Philadelphia arts organizations are undergoing a reckoning in addition to the crisis of the pandemic lockdown. Earlier this summer, the Pennsylvania Academy of Fine Arts made news when leaders asked faculty to keep their school affiliation away from public support of a local Black Lives Matter petition. Philadelphia Museum of Art employees are trying to unionize, fighting the stratification of their union between “essential” (curation) and “nonessential” (member services). And, more recently, PlayPenn founding artistic director Paul Meshejian resigned in the wake of allegations of long-standing sexual harassment and racism within his organization.
How did we get here?
Other arts administrators know that even without their own media exposé, they face a reckoning as well. How did we get here? And how can arts organizations survive a global pandemic?
The simple answer to the first question is that because of social-gathering bans, arts organizations are barred from doing the only thing we all agree they’re supposed to do: program art for social consumption. Suddenly, arts organizations in this city are unable to execute their mission.
Another answer to “how did we get here?” is more complicated. From where I sit, having worked in arts organizations and in community-driven art for six years, there has been a long-standing, growing rift within the arts community in direct opposition to arts leaders, who believe that their role is to bring artistic experiences to the people, that their judgment is the bridge to culture, and that in order to survive, the arts must adapt to a commodified model.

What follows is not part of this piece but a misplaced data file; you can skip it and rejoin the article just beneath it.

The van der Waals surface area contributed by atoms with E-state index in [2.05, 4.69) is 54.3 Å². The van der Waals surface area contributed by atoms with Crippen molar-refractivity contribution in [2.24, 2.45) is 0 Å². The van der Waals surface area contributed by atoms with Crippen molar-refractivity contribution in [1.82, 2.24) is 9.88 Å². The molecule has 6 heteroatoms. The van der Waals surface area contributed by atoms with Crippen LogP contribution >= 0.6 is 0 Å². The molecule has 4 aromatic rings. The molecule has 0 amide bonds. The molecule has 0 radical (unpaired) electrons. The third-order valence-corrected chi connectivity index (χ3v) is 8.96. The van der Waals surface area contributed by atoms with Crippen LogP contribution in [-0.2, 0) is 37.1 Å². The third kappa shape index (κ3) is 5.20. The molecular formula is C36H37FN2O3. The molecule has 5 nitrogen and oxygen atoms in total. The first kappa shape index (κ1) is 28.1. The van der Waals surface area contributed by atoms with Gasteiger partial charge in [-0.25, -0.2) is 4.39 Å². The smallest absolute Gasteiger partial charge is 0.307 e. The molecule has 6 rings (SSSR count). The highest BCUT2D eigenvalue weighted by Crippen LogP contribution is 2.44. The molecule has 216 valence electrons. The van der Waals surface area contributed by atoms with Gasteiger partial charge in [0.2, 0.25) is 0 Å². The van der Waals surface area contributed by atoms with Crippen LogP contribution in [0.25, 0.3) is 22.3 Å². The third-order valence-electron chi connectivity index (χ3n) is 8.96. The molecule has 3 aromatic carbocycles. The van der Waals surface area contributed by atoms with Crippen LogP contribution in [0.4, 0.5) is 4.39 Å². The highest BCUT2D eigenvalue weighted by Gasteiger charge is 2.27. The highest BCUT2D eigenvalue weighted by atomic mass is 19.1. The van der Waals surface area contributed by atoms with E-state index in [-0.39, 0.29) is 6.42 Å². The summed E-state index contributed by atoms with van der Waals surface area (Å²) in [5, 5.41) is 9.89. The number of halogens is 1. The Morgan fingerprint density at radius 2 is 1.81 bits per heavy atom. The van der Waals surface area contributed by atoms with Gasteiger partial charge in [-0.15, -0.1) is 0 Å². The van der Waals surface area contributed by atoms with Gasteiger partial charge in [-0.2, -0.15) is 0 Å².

Arts leaders judge the price of the experiences they curate based on their own metrics, and then ask the public to pay for it. Meanwhile, there are, and always have been, many administrators who question the very foundation on which those assumptions are built. Art is a subjective, personal, universally human experience—so how exactly can an organization justify a price of, say, $24? Is that too low? Is that too high? And—here’s the pandemic that existed before the novel coronavirus—might there be a problem when most of the people making the executive decisions about what art is worth, who it is for, and what has artistic value, are older white men who are willfully ignorant about their own race and class privilege?
An irrational takeover?
So why is our reckoning happening now? Precisely because of the simple answer above: pandemic closures. With no in-person programming, arts organizations must pause. And in that pause, in the absence of the hustle, in the absence of programming, in the absence of the funding cycle, priorities are suddenly clear. There are no distractions, no excuses. Silences become deafening, and suddenly staffers have the space and the time to think more deeply about the impact the arts have and the impact they could have. When George Floyd (and Breonna Taylor, and Tony McDade, and Dominique “Rem’mie” Fells, and, and, and, and, and) was murdered, many arts organizations could no longer point to their programming and offer it as their contribution to the cause (though I would go ahead and ask marginalized folks exactly how much artistic programming in white institutions was contributing to the cause).
This moment, to an outsider, or perhaps to an arts leader, might look like a runaway mob, an out-of-control beast that is out for blood. Are community members synthesizing their frustrations about employment uncertainties in a global pandemic and using the flag of anti-racist work to get out their aggression? (People have literally said this to me). Arts leaders in Philadelphia (who are predominantly white) feel an anyone-could-be-next energy, watching what is happening at PlayPenn, the PMA, and PAFA and seeing the controversies not as buoys in the waters of social change but as irrational takeovers without control.
Where it started
Look closer for a moment and you’ll see that the situations at PMA, PAFA, and PlayPenn have something in common. These radical changes didn’t happen in a vacuum. In all three organizations, internal pressure started first: employees sought ways to create change from within the organization. Staffers spoke to leadership, made suggestions, and gathered examples of ways that their organization either implicitly or explicitly participated in racist and sexist harm. The transformation of PlayPenn in particular did not start on Facebook—former and current employees documented their attempts to address inequities that started internally long before the pandemic.